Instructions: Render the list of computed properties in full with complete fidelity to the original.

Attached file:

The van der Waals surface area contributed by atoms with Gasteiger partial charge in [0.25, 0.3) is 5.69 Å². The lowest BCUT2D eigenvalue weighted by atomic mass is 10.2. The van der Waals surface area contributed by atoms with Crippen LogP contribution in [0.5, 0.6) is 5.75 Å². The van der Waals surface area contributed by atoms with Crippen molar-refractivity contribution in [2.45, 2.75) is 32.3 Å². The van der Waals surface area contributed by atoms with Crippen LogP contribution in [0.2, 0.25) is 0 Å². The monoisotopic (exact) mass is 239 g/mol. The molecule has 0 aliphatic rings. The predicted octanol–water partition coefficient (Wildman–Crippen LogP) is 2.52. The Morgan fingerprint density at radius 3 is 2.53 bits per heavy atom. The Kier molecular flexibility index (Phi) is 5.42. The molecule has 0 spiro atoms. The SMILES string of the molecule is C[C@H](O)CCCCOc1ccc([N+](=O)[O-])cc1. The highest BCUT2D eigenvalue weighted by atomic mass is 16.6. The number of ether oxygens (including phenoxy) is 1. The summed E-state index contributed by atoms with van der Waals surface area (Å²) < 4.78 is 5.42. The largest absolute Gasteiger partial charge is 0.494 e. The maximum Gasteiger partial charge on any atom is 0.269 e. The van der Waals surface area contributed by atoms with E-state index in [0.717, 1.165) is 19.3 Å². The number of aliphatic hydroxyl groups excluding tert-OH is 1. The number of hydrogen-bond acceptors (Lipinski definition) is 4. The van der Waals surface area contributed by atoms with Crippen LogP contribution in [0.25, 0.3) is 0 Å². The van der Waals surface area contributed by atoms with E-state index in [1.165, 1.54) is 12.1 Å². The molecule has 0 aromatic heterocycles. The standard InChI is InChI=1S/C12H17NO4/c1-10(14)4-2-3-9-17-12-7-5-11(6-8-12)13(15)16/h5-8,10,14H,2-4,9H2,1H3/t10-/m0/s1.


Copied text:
The van der Waals surface area contributed by atoms with Gasteiger partial charge in [0.25, 0.3) is 5.69 Å². The lowest BCUT2D eigenvalue weighted by atomic mass is 10.2. The van der Waals surface area contributed by atoms with Crippen LogP contribution in [0.5, 0.6) is 5.75 Å². The van der Waals surface area contributed by atoms with Crippen molar-refractivity contribution in [2.45, 2.75) is 32.3 Å². The van der Waals surface area contributed by atoms with Crippen LogP contribution in [0.2, 0.25) is 0 Å². The monoisotopic (exact) mass is 239 g/mol. The molecule has 0 aliphatic rings. The predicted octanol–water partition coefficient (Wildman–Crippen LogP) is 2.52. The Morgan fingerprint density at radius 3 is 2.53 bits per heavy atom. The Kier molecular flexibility index (Phi) is 5.42. The molecule has 0 spiro atoms. The SMILES string of the molecule is C[C@H](O)CCCCOc1ccc([N+](=O)[O-])cc1. The highest BCUT2D eigenvalue weighted by atomic mass is 16.6. The number of ether oxygens (including phenoxy) is 1. The summed E-state index contributed by atoms with van der Waals surface area (Å²) < 4.78 is 5.42. The largest absolute Gasteiger partial charge is 0.494 e. The maximum Gasteiger partial charge on any atom is 0.269 e. The van der Waals surface area contributed by atoms with E-state index in [0.717, 1.165) is 19.3 Å². The number of aliphatic hydroxyl groups excluding tert-OH is 1. The number of hydrogen-bond acceptors (Lipinski definition) is 4. The van der Waals surface area contributed by atoms with Crippen LogP contribution in [0.25, 0.3) is 0 Å². The van der Waals surface area contributed by atoms with E-state index in [1.165, 1.54) is 12.1 Å². The molecule has 0 aromatic heterocycles. The standard InChI is InChI=1S/C12H17NO4/c1-10(14)4-2-3-9-17-12-7-5-11(6-8-12)13(15)16/h5-8,10,14H,2-4,9H2,1H3/t10-/m0/s1.